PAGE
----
MINORS: The Eyes Have It—Cristian Pache & Ian Anderson

Last week was exhausting. Lots and lots of baseball, which is a good thing. I’m diving into my notebook for an Eyes Have It article on Braves prospects OF Cristian Pache and RHP Ian Anderson.

Cristian Pache (OF, ATL)
#8 Braves prospect (Double-A)
#69 HQ100
Dates Seen: 4/16/19 through 4/19/19
Preseason Grade: 8C
Current Grade: 9C
Projected Role: Starting OF

In the last two years, I’ve written a lot about Cristian Pache (2017 scouting report, 2018 Braves Future Stars, 2018 scouting report). I’ve been the lower man on the totem pole about Pache in the prospect media community. Mostly, because I’ve seen the aggressive, pull-oriented, hitter-ish types come through before (Jose Pereza, Manuel Margot, Andrelton Simmons) and not live up to the hype. I rely heavily on my experiences with similar prospects to create a likely outcome for any particular prospect. In Pache’s case, the outcome screamed future solid MLB contributor. I tempered my expectations a lot by saying OBP and HR power would be minimal contributors to his fantasy success. I’m happy to say there’s been a change in my long-term outlook for Pache.

Entering play on Monday, Pache is slashing .309/.361/.618 in a relatively small sample of 14 games. But there’s been some telling changes to Pache’s approach and ability to drive the ball, which make the Double-A line more fact than fiction. His chase percentage is down considerably, completely flipping the script on how to throw to him. He’s also changing his swing trajectory in counts favorable for drivable pitches. Let’s examine both improvements.

Pache’s biggest improvement has come with plate discipline. He is game-planning ABs. Specifically, the 20-year-old RHH Pache is deciding how aggressive he wants to be early in the count before the AB begins. Sometimes, he lets pitchers get a strike before truly beginning his AB. Other times, he ambushes a get-me-over FB and tries to drive the ball out of the park. On breaking pitches, Pache is showing patience. He’s recognizing the ball looks different out of the pitcher's hand and doesn't offer at a breaking ball until he’s looking to protect with two strikes. As such, pitchers who can throw their breaking balls for strikes can get Pache in a two-strike bind quickly. Mostly, in Double-A, this isn’t the case. With two strikes, he’ll lay off any pitch above the zone, but he still struggles mightily to lay off breaking balls down, which still results in weak contact. The next step in Pache’s development is begin to recognize the spin he’s seeing and pounce on some get-me-over breaking balls he can drive.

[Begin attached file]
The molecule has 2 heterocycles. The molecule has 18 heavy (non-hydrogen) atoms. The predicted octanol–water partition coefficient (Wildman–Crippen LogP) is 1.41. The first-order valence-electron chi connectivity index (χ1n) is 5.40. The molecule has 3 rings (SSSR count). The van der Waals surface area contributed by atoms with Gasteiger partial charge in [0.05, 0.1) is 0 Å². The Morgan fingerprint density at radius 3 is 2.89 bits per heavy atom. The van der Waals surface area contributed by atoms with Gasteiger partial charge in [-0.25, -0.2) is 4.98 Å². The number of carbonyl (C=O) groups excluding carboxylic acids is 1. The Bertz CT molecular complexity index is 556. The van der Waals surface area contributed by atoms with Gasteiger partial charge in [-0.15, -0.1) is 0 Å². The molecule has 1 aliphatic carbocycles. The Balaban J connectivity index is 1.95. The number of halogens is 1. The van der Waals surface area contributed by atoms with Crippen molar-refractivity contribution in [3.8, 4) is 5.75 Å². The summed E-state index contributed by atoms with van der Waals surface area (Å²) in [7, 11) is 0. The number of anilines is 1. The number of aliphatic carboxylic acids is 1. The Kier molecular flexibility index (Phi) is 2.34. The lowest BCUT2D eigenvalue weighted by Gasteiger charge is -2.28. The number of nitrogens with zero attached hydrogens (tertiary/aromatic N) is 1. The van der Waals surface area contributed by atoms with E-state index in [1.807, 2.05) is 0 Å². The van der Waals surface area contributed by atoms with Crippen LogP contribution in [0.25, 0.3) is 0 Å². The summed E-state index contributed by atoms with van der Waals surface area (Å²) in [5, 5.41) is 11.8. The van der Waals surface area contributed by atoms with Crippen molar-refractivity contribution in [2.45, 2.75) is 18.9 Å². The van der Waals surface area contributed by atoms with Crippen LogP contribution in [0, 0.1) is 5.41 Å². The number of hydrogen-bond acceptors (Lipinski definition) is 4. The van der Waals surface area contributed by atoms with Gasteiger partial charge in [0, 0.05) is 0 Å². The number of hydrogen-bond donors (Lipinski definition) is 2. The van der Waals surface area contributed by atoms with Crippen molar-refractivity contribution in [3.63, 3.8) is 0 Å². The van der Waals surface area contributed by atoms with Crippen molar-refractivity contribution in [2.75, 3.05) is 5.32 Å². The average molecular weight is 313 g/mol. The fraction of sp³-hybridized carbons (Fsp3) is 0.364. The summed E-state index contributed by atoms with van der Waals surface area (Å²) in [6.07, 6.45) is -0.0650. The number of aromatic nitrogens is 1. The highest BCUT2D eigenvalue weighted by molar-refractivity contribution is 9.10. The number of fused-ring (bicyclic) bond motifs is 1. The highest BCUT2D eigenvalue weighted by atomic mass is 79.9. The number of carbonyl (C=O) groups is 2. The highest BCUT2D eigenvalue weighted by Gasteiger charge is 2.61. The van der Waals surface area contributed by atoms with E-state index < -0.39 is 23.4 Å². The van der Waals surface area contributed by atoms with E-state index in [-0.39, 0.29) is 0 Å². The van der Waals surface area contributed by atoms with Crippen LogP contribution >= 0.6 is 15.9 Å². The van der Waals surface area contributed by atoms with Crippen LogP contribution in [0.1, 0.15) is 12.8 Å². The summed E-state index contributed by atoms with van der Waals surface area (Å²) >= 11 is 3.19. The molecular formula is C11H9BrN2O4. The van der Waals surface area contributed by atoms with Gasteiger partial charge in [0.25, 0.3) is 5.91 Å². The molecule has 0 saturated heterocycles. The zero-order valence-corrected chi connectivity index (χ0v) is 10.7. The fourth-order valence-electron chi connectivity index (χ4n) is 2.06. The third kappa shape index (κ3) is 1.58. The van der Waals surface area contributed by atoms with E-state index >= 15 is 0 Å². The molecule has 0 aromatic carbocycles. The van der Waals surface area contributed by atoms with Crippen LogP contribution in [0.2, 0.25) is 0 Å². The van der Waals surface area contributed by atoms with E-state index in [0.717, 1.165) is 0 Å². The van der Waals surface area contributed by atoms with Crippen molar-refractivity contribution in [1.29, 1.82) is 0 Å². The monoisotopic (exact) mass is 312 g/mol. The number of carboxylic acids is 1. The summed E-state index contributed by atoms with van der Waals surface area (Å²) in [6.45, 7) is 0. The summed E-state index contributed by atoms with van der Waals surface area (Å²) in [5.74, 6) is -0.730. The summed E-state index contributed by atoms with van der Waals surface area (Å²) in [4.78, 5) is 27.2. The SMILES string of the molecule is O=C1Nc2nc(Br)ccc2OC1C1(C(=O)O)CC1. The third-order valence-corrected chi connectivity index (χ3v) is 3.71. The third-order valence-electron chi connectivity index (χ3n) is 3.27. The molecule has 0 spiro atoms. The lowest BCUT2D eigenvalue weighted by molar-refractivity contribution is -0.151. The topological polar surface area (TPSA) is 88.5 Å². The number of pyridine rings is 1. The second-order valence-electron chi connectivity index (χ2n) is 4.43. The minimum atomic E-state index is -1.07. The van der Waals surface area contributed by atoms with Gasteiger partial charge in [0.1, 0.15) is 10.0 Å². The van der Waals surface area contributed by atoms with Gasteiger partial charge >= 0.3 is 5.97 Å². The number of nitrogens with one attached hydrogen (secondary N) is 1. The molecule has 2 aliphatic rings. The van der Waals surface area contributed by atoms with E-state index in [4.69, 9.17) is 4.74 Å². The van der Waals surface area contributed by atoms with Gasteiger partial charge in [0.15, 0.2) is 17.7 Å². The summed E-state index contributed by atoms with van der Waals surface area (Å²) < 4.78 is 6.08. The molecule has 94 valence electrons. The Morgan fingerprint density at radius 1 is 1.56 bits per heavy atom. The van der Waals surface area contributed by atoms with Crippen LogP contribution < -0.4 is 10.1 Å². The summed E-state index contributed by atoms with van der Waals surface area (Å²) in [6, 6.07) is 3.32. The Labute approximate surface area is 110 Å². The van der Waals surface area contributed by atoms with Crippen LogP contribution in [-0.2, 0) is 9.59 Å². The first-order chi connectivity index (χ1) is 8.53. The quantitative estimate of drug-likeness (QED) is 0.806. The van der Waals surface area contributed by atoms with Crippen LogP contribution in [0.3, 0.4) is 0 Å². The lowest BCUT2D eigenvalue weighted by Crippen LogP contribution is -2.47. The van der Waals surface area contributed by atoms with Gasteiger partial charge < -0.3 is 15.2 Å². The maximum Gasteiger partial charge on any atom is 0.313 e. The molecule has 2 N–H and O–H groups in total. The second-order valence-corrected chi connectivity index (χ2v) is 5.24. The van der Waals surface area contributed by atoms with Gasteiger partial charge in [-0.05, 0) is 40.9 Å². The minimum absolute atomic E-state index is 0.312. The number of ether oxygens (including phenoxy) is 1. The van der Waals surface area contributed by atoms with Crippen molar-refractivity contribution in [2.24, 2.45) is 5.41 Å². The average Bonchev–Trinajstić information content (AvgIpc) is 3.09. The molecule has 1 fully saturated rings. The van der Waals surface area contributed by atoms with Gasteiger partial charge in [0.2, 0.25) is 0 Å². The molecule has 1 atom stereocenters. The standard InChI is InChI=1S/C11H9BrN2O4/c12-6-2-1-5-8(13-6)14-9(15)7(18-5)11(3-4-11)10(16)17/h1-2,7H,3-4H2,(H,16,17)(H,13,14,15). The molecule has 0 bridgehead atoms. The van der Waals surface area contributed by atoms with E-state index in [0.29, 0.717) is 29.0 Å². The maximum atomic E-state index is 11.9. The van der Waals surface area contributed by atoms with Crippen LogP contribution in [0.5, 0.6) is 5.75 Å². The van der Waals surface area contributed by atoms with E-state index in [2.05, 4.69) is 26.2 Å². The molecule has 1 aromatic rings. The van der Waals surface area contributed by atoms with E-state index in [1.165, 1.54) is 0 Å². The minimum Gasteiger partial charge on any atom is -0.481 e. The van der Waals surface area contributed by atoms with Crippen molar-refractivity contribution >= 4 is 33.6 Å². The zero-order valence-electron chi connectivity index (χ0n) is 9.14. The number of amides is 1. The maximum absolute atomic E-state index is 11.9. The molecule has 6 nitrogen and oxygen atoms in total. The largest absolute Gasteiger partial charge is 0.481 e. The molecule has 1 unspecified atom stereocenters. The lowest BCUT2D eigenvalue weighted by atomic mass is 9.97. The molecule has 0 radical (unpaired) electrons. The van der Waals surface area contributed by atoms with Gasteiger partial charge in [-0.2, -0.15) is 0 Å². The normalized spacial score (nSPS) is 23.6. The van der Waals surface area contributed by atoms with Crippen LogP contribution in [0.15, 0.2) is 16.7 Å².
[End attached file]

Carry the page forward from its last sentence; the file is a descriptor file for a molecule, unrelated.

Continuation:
Pache swing trajectory change in favorable counts has resulted in a few big whiffs and two titanic HRs. Both HRs were pulled shots to LF on middle-in fastballs. Instead of driving down on the ball, Pache is adjusting his trajectory to create an uppercut swing. With his bat speed intact, if he connects, the bat creates tremendous loft, which we haven’t previously seen. Unfortunately, he is cutting off the plate with this power swing and limiting his change in trajectory to guys with less than MLB stuff. The whiffs are a result of pitchers commanding movement away from Pache’s middle-in happy zone.

For instance, Reds LHP prospect Scott Moss took advantage of Pache’s middle-in aggressiveness by starting both his 2-seam FB and CU in the middle of the plate and allowing the arm-side run of either pitcher to tail away to the side of the plate Pache can’t cover, which resulted in swings-and-misses. Pache’s ct% has dropped to 67% due to the swing-and-miss introduced to his modified uppercut swing. While the change should produce more power (think 15-22 HR potential), it will take away some of the excitement of his high BA and SB potential.